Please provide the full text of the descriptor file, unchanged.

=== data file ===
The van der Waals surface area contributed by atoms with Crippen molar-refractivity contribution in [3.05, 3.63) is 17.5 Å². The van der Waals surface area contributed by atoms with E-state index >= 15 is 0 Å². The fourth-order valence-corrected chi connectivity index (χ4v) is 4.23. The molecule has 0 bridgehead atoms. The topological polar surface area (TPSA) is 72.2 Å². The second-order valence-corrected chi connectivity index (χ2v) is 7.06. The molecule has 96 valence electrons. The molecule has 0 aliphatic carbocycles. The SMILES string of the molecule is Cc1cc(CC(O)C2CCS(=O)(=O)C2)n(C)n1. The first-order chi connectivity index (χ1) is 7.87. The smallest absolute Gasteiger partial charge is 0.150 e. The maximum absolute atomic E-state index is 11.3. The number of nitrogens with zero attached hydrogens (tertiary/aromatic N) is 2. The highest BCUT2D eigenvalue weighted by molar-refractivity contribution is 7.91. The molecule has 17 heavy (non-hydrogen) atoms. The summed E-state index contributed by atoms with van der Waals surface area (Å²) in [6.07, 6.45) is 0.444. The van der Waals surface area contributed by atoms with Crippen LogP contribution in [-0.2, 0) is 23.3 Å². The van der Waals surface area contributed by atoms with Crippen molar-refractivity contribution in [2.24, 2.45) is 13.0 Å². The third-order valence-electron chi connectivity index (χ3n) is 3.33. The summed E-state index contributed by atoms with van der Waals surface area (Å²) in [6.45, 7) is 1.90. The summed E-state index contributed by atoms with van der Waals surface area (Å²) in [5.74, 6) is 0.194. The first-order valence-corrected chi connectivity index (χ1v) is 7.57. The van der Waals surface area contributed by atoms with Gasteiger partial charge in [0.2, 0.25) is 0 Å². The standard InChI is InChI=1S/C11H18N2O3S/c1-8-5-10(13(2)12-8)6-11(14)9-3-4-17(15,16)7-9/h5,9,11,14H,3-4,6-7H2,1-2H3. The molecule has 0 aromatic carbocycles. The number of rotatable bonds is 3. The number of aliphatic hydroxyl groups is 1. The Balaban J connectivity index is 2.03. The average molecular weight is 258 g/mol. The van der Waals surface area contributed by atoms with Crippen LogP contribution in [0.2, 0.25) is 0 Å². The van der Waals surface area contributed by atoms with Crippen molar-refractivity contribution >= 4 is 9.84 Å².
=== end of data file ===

The van der Waals surface area contributed by atoms with Crippen molar-refractivity contribution in [3.05, 3.63) is 17.5 Å². The van der Waals surface area contributed by atoms with E-state index >= 15 is 0 Å². The fourth-order valence-corrected chi connectivity index (χ4v) is 4.23. The molecule has 0 bridgehead atoms. The topological polar surface area (TPSA) is 72.2 Å². The second-order valence-corrected chi connectivity index (χ2v) is 7.06. The molecule has 96 valence electrons. The molecule has 0 aliphatic carbocycles. The SMILES string of the molecule is Cc1cc(CC(O)C2CCS(=O)(=O)C2)n(C)n1. The first-order chi connectivity index (χ1) is 7.87. The smallest absolute Gasteiger partial charge is 0.150 e. The maximum absolute atomic E-state index is 11.3. The number of nitrogens with zero attached hydrogens (tertiary/aromatic N) is 2. The highest BCUT2D eigenvalue weighted by molar-refractivity contribution is 7.91. The molecule has 17 heavy (non-hydrogen) atoms. The summed E-state index contributed by atoms with van der Waals surface area (Å²) in [6.07, 6.45) is 0.444. The van der Waals surface area contributed by atoms with Crippen LogP contribution in [-0.2, 0) is 23.3 Å². The van der Waals surface area contributed by atoms with Crippen molar-refractivity contribution in [2.24, 2.45) is 13.0 Å². The third-order valence-electron chi connectivity index (χ3n) is 3.33. The summed E-state index contributed by atoms with van der Waals surface area (Å²) in [6.45, 7) is 1.90. The summed E-state index contributed by atoms with van der Waals surface area (Å²) in [5.74, 6) is 0.194. The first-order valence-corrected chi connectivity index (χ1v) is 7.57. The van der Waals surface area contributed by atoms with Gasteiger partial charge in [0.2, 0.25) is 0 Å². The standard InChI is InChI=1S/C11H18N2O3S/c1-8-5-10(13(2)12-8)6-11(14)9-3-4-17(15,16)7-9/h5,9,11,14H,3-4,6-7H2,1-2H3. The molecule has 0 aromatic carbocycles. The number of rotatable bonds is 3. The number of aliphatic hydroxyl groups is 1. The Balaban J connectivity index is 2.03. The average molecular weight is 258 g/mol. The van der Waals surface area contributed by atoms with Crippen LogP contribution in [0.2, 0.25) is 0 Å². The van der Waals surface area contributed by atoms with Crippen molar-refractivity contribution >= 4 is 9.84 Å².